What does photography mean to you?

I participate in several photography groups on Facebook. In one of them, someone has recently asked the following question: what does photography mean to you?

Photography means a lot of things to a lot of people, but when I tried to sum it up for myself, the first thing that came to mind was “photography is what I have been doing in the past seven years with my free time, while my life has happened to me”. It is true that lately photography has been less important to me than it used to be and I feel generally uninspired. But it has not always been that way.

Below is a list some roles photography has played in my life:

  1. A social activity. I have met many people through photography, some of whom have become my friends. I meet local photographers through meetup.com, Facebook groups, and local events, and I get to know photographers from all over the world through social media and this blog;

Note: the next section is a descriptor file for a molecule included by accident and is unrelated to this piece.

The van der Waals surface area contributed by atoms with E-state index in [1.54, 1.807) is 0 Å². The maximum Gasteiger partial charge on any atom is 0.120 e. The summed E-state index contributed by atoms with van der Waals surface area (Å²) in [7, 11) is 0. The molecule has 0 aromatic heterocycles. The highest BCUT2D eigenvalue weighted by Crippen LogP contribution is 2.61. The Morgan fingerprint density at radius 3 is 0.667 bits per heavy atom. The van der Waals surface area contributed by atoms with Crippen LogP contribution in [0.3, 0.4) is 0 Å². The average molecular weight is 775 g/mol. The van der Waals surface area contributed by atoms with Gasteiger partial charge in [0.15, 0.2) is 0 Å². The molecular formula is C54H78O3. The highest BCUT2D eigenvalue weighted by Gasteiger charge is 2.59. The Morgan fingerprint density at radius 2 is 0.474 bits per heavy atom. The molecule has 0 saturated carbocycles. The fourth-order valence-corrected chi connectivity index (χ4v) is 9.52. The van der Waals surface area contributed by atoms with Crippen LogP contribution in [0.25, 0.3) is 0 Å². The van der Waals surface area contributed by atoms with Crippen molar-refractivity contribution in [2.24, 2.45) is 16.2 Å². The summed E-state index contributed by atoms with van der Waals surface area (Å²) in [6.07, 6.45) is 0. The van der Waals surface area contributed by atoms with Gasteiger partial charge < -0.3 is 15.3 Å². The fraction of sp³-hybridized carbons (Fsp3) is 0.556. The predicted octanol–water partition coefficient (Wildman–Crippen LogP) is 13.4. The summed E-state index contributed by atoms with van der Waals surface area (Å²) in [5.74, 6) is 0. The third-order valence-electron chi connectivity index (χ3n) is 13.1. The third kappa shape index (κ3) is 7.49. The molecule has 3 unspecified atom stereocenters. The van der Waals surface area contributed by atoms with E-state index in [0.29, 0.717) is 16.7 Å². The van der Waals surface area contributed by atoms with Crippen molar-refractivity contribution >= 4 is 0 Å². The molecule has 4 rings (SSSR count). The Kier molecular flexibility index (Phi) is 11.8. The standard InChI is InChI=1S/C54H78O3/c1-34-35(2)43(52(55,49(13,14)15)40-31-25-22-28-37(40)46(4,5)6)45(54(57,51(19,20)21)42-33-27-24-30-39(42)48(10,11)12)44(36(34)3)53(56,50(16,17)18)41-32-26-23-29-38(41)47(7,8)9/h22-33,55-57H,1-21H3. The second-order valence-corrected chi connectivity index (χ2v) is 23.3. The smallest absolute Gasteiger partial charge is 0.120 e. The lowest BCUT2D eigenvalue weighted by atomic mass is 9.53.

2. Getting lost in the moment with my camera is one of my greatest pleasures in life;
  3. A source of income. I have earned some money licensing images through stock photography sites, and selling prints. Unfortunately, stock photography agencies have made big cuts in photographers’ royalties in the past few years, making it difficult for the photographer to profit, particularly those who, like me, have a real full time job and are unable to spend a lot of time following trends. Furthermore, most stock imagery needs will quickly be replaced in the coming years by image’s generated with AI. If you’re not familiar with artificial intelligence capabilities, the following is a good introductory video;